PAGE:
||5R03CA135688-02 Interpret this number
||Fred Hutchinson Can Res Ctr
||Migraine, Migraine Medication Use, and Risk of Breast Cancer
DESCRIPTION (provided by applicant): A history of migraine is plausibly related to breast cancer risk, yet its association with breast cancer has never been reported in the literature. In women, the risk of migraine changes during menarche, menses, pregnancy, and menopause due to fluctuating estrogen levels. Particularly relevant to breast cancer risk, migraines in women are often associated with low estrogen states. Given that lifetime estrogen exposure is strongly related to breast cancer risk, we hypothesize that migraine sufferers may have a reduced risk of breast cancer. Additionally, evaluating the role of migraine medications is critical as some have been shown to be related to breast cancer risk. Most notably, non-steroidal anti-inflammatory drugs (NSAIDs) have been observed to modestly reduce breast cancer risk in several observational studies. We propose to investigate the associations between characteristics of migraine and medications used to prevent and treat migraine and risk of breast cancer using women enrolled in a recently completed population-based breast cancer case-control study. This study focused on identifying risk factors for ductal vs. lobular breast carcinomas, and we will attempt to conduct telephone interviews with the 514 invasive ductal cases, 530 invasive lobular cases, and 469 population-based controls enrolled in this study. In order to compare invasive ductal and invasive lobular carcinoma cases to controls, polytomous logistic regression will be used to calculate odds ratios (ORs) and 95% confidence intervals. We hypothesize that women with a history of migraine will have a reduced risk of breast cancer, and that women with early onset migraine, migraine associated with menses, frequent migraine, and more intense migraine will have particularly reduced risks. Further, we will explore the extent to which medications used to prevent or treat migraine may also reduce risk. The specific aims of the proposed pilot study are: (1) to investigate the relationships between characteristics of migraine, such as frequency, intensity, and timing, in women with a clinical diagnosis of migraine and women with migraine-like symptoms, and risk of invasive ductal and invasive lobular breast carcinomas; and (2) to investigate the relationship between over-the-counter and prescription medications used for migraine and risk of invasive ductal and invasive lobular breast carcinomas. This proposed work will provide insight into the role of migraine and migraine medication use in relation to breast cancer risk. The results of this study may enhance our understanding of factors that are associated with a reduced risk of breast cancer and ultimately may aid in identifying potentially new mechanisms relevant to breast cancer prevention.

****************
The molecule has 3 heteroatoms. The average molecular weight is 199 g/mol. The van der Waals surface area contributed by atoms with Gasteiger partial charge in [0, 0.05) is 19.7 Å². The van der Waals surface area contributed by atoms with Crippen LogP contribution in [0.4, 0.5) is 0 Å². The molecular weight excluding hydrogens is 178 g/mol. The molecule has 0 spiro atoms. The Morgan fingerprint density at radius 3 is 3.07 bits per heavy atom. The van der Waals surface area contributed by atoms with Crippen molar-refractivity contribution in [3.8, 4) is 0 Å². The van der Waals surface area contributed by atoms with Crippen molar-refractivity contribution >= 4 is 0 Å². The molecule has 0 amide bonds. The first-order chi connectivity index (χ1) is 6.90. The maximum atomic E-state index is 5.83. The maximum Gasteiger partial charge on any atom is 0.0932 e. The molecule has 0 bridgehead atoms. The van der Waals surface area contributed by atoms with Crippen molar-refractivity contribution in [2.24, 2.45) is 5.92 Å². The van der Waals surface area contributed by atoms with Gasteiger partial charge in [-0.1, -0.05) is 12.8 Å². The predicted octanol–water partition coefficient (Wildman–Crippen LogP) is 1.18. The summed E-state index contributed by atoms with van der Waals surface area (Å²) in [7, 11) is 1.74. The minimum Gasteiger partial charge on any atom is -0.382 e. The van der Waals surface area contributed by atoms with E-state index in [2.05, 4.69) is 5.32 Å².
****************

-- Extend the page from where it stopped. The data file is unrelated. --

PUBLIC HEALTH RELEVANCE: We hypothesize that women with a history of migraine or women that use medications to prevent or treat migraines will have a reduced risk of breast cancer. Breast cancer is the most commonly diagnosed cancer among women in the United States and is the 2nd leading cause of cancer mortality; therefore, identifying new risk factors for breast cancer is of considerable public health importance.